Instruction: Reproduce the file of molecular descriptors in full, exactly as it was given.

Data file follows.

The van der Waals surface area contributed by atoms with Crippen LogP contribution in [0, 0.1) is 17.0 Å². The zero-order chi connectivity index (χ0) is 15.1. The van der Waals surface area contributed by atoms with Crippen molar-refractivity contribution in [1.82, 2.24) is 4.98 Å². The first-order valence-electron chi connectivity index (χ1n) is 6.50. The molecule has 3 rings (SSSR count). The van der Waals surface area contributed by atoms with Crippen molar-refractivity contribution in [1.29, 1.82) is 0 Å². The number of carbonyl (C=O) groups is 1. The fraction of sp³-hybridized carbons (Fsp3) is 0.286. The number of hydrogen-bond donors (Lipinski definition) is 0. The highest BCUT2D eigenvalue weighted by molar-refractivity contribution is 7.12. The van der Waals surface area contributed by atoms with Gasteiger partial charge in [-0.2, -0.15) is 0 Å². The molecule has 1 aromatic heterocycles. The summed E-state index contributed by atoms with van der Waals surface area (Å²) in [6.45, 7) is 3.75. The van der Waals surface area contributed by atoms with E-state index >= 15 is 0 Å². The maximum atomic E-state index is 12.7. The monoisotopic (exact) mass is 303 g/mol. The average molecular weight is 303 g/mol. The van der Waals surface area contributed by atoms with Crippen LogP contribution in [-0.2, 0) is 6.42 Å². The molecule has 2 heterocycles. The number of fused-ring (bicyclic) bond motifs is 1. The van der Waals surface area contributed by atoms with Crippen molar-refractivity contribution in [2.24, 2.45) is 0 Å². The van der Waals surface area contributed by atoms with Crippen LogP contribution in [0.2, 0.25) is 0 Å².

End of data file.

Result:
The van der Waals surface area contributed by atoms with Crippen LogP contribution in [0, 0.1) is 17.0 Å². The zero-order chi connectivity index (χ0) is 15.1. The van der Waals surface area contributed by atoms with Crippen molar-refractivity contribution in [1.82, 2.24) is 4.98 Å². The first-order valence-electron chi connectivity index (χ1n) is 6.50. The molecule has 3 rings (SSSR count). The van der Waals surface area contributed by atoms with Crippen molar-refractivity contribution in [1.29, 1.82) is 0 Å². The number of carbonyl (C=O) groups is 1. The fraction of sp³-hybridized carbons (Fsp3) is 0.286. The number of hydrogen-bond donors (Lipinski definition) is 0. The highest BCUT2D eigenvalue weighted by molar-refractivity contribution is 7.12. The van der Waals surface area contributed by atoms with Gasteiger partial charge in [-0.2, -0.15) is 0 Å². The molecule has 1 aromatic heterocycles. The summed E-state index contributed by atoms with van der Waals surface area (Å²) in [6.45, 7) is 3.75. The van der Waals surface area contributed by atoms with E-state index >= 15 is 0 Å². The maximum atomic E-state index is 12.7. The monoisotopic (exact) mass is 303 g/mol. The average molecular weight is 303 g/mol. The van der Waals surface area contributed by atoms with Crippen LogP contribution in [-0.2, 0) is 6.42 Å². The molecule has 2 heterocycles. The number of fused-ring (bicyclic) bond motifs is 1. The van der Waals surface area contributed by atoms with Crippen molar-refractivity contribution in [2.24, 2.45) is 0 Å². The van der Waals surface area contributed by atoms with Crippen LogP contribution in [0.2, 0.25) is 0 Å².